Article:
Coral reef conservation requires innovation in management strategies to cope with these threats (Mumby and Steneck, 2008). Recent research innovation at the intersection of genetics, oceanography, remote sensing and computer science can provide valuable insights to reinforce conservation strategies (Maina et al., 2011; Beger et al., 2014; Magris et al., 2014; van Oppen et al., 2017). However, the transposition of these scientific developments into a conservation perspective is hindered for several reasons. First, there is insufficient training of decision makers in the aforementioned disciplines which in some cases (e.g., genetics) has nourished skepticism toward the scientific process (Frankham, 2010; Joost et al., 2011). Second, the main format for dissemination of research findings is scientific publications, which are often technical and difficult to interpret for a non-specialist reader (Bainbridge, 2014). Literature search is also a time-consuming task, and often articles may not be open access (Gossa et al., 2015). The use of software support (e.g., web applications) synthesizing information relevant for conservation has been advocated to fill these gaps (Hoban et al., 2013; Westgate et al., 2018). Another obstacle is often the difficulty of research projects in adequately representing the conservation situations for which they should provide solutions. This is due to the unbalance in scientific output between countries, that results in works covering spatial and temporal scales that are not necessarily relevant for other conservation contexts (Bainbridge, 2014; Rose et al., 2018). Furthermore, new guidelines for conservation should fit in with already established frameworks and acknowledge the importance of pre-existing preservation criteria (e.g., social importance, traditional knowledge; Roux et al., 2006). To do so, it is essential that the channel of communication between scientists, conservation managers and policy makers facilitates a multidirectional knowledge exchange (Roux et al., 2006; Bainbridge, 2014). The more frequent and sustained these exchanges, the greater mutual trust that develops (Roux et al., 2006). Last, lack of funding can be an obstacle to the transition from research to practical conservation actions (Knight et al., 2008). International collaboration can help mitigate this issue by boosting the application for common funds.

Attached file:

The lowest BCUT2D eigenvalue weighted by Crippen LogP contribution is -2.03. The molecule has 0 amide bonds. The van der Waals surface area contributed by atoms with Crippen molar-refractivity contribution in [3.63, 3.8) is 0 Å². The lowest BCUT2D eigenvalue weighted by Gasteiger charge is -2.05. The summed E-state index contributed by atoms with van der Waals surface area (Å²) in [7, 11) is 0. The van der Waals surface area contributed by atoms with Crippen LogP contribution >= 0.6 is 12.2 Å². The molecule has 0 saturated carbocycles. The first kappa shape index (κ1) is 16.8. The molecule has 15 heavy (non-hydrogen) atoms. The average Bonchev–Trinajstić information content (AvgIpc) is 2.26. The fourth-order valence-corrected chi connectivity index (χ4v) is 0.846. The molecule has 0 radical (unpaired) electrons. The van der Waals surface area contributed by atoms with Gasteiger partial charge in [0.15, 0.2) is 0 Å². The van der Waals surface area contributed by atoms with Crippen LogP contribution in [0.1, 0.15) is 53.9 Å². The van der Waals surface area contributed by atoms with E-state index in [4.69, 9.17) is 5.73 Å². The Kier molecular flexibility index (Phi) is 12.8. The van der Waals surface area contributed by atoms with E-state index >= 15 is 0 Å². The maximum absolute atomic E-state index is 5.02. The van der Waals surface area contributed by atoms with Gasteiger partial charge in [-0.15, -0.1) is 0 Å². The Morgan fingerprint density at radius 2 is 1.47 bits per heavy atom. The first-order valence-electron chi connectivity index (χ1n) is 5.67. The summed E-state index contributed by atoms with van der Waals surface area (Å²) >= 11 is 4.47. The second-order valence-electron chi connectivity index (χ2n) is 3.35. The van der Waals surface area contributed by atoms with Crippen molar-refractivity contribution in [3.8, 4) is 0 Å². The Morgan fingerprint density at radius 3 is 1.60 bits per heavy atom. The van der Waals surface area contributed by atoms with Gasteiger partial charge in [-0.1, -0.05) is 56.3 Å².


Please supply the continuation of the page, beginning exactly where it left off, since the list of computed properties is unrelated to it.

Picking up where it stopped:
The ManaCo Consortium

In December 2019, a symposium organized in Noumea (New Caledonia) gathered about 60 participants to discuss innovative approaches to reinforce coral reef conservation strategies. This meeting brought together scientists and reef conservation stakeholders from 13 countries distributed across the South and North Pacific, Caribbean, Indian Ocean and Europe (Figure 1). Reef preservation stakeholders reported the state of their local conservation activities, while coral researchers presented the highlights of their research work. By means of a questionnaire, attendees provided their opinions concerning the main obstacles encountered in the exchange between research and applied conservation. The most frequent issues mentioned were about the lack of clarity in communication, the unbalanced representativeness of scientific studies and social/economic pressures. The answers to the questionnaires prepared the ground for a round table discussion, where the need for joining forces was unquestioned by all attendees. This led to the signature of a letter of intent for the creation of the ManaCo consortium.


Figure 1. Country of origin of the members of the ManaCo consortium. Satellite imagery courtesy from NASA Earth Observatory.

ManaCo stands for “Modern tools for innovative coral MANAgement and COnservation”1 and is an international group that federates local communities, volunteers and stakeholders with researchers in a common effort to preserve the coral reefs. Its focus will be on using modern and easy-to-use tools to build a bridge between indigenous/local knowledge and scientific innovation, in particular to promote exchange and sharing of technical expertise, knowledge and resources between reef conservation stakeholders and researchers.

The Plan of Action